“This is still one of the best labor markets for workers that we’ve seen relative to the last 30 years,” said Justin Bloesch, a professor of economics at Cornell University. “But it is definitely less hot than it was last year.”
Thursday in Whitewater will be partly cloudy with a high of 49. Sunrise is 7:31 and sunset 5:49 for 10h 14m 32s of daytime. The moon is a waning gibbous with 76.7% of its visible disk illuminated.
On this day in 1917, the Balfour Declaration proclaims British support for the establishment in Palestine of a national home for the Jewish people:
His Majesty’s Government view with favour the establishment in Palestine of a national home for the Jewish people, and will use their best endeavours to facilitate the achievement of this object, it being clearly understood that nothing shall be done which may prejudice the civil and religious rights of existing non-Jewish communities in Palestine, or the rights and political status enjoyed by Jews in any other country.
For many years, Whitewater has been a town beset by special interests. What’s new is that they’re now working in daylight to cement control over the town for another generation. Whitewater’s an open-air theater of small-town cronyism in action.
A few quick points.
1. Special Interests Would Rather Not Be Seen. Ideally, they will put their operatives and catspaws on boards and commissions without much attention. For elected positions, they’ll look for districts with no one else running. Districts like that are a golden opportunity to run candidates wholly devoted to them but so objectionable to ordinary residents that those types of candidates could never win otherwise.
2. If Seen, Special Interests Will Never Acknowledge Their True Purpose. No one will stand up and say, for example, “I’m Landlord Number 1, this is my Dogsbody Operative, and we’re here to make sure you pass an ordinance that favors rental properties of mine or disadvantages my competition.” They’ll never say that! Instead, they’ll argue for those very changes and dare others to call them out for having a conflict of interest.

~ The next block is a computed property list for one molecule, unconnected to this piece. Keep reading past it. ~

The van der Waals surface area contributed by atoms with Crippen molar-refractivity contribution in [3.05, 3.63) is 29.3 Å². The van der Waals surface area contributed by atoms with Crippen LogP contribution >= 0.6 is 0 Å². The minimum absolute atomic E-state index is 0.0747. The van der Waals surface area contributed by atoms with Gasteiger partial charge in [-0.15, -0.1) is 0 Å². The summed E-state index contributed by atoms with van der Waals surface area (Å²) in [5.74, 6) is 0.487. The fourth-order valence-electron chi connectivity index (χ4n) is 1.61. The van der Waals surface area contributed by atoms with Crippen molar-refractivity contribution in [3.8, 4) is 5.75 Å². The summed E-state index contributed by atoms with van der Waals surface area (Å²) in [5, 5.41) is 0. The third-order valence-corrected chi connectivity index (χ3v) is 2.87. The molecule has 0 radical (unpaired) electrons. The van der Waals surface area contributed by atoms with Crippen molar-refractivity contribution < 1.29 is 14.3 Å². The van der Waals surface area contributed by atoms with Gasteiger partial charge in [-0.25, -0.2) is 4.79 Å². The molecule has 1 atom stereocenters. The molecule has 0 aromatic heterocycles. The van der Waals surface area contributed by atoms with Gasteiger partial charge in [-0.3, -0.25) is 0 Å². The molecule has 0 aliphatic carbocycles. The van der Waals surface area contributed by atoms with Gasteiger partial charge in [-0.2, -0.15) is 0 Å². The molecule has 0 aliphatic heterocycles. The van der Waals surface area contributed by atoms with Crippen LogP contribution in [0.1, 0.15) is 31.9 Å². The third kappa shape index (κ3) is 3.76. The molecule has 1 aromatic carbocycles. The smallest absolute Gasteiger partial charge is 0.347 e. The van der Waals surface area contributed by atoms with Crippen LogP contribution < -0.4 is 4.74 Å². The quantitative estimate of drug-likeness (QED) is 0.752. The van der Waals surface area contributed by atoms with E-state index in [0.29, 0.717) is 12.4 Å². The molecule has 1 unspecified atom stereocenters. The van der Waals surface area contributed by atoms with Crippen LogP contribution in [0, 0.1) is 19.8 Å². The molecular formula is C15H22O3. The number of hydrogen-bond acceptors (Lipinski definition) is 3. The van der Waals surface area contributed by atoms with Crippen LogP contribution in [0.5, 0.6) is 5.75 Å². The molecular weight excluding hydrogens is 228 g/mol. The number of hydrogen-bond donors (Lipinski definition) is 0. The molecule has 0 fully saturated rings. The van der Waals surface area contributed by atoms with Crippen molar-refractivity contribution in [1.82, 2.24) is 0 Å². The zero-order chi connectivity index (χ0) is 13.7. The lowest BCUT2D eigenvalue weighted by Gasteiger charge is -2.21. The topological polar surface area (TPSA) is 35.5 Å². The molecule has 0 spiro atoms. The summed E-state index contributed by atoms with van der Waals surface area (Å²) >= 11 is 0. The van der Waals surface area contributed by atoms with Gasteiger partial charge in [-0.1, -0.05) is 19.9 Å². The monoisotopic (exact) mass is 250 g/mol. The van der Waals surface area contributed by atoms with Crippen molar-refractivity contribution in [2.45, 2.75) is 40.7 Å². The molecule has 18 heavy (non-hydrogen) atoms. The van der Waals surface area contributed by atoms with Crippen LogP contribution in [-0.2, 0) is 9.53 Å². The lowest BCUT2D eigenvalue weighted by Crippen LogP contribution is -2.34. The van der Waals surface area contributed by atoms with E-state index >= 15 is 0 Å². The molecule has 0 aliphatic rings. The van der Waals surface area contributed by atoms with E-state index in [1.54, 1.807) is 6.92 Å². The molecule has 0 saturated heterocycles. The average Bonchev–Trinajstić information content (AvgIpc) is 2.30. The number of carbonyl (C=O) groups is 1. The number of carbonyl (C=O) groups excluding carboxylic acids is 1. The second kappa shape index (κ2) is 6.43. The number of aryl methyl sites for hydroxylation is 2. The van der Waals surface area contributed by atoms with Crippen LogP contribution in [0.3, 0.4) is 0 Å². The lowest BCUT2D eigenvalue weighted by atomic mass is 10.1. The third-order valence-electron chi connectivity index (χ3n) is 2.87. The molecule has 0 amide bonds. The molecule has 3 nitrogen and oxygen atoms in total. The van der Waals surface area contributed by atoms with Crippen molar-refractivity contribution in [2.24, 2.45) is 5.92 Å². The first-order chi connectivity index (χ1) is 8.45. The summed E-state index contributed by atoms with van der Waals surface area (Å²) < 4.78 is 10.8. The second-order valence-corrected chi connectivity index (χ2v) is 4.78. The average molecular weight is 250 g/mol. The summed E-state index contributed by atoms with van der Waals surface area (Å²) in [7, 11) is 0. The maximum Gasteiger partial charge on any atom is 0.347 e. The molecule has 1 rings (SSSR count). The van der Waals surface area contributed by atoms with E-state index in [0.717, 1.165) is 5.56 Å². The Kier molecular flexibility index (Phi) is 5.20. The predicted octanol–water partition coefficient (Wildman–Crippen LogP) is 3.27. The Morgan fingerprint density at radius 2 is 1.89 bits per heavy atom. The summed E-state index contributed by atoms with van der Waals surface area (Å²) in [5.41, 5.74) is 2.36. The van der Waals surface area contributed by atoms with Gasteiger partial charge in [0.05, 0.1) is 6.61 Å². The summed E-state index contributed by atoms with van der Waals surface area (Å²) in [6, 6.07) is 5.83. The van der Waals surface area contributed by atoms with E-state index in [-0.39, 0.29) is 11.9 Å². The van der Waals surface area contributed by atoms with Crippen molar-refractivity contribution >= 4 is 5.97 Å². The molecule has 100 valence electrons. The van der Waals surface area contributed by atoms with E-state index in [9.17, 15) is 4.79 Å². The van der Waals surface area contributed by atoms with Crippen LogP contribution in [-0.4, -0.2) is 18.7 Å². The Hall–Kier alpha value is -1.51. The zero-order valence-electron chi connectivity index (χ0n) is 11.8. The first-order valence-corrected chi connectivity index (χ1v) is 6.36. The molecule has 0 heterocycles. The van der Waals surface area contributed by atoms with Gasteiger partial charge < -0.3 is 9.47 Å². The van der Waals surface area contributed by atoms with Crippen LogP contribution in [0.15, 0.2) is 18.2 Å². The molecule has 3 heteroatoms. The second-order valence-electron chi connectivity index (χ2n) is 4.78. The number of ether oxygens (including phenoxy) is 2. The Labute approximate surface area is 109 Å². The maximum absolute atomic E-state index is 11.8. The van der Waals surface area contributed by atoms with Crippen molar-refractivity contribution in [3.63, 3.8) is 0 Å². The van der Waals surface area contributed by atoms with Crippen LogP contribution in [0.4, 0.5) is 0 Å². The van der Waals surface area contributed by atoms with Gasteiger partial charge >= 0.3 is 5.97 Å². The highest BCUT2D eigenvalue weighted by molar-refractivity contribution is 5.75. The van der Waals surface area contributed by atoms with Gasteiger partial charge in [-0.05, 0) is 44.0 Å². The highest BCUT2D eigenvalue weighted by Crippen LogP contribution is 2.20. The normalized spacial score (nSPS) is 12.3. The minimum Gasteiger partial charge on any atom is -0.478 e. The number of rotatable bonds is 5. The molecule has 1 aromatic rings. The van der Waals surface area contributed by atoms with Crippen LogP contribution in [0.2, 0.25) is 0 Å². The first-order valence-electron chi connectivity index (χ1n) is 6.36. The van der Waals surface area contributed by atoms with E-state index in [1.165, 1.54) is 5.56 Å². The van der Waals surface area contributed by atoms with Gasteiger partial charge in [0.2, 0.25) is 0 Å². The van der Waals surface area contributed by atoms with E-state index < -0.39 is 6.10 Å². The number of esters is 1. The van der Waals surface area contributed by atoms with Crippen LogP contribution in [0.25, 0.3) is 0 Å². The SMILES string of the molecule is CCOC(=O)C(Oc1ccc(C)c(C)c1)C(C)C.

3. Special Interests Never Defend, They Accuse Others. Every so often, something goes awry, and someone calls a special interest man out. Special interests count on others to stay quiet from ignorance, other obligations, poverty, or malaise. Damn it, people were supposed to stay quiet and let others walk all over them, but ordinary residents will tire of being doormats, and they’ll speak out.
When they meet opposition, special interests will accuse others of the wrongful conduct they have, themselves, have committed.
There are two reasons that they prefer to attack. First, it draws attention away from the special interests’ conduct. It’s critical to accuse others so that they “flood the zone with sh-t” and leave everyone confused about who did what to whom.
Second, few people will have sympathy for well-positioned special interest men. When they try to play on others’ sympathies, they learn quickly that deep down others resent their overbearing influence. The sharper among them suspect this, and so don’t even look for others’ sympathy.
When normal and decent people hold office, the special interests conspire for their ruin with bad faith accusation after bad faith accusation.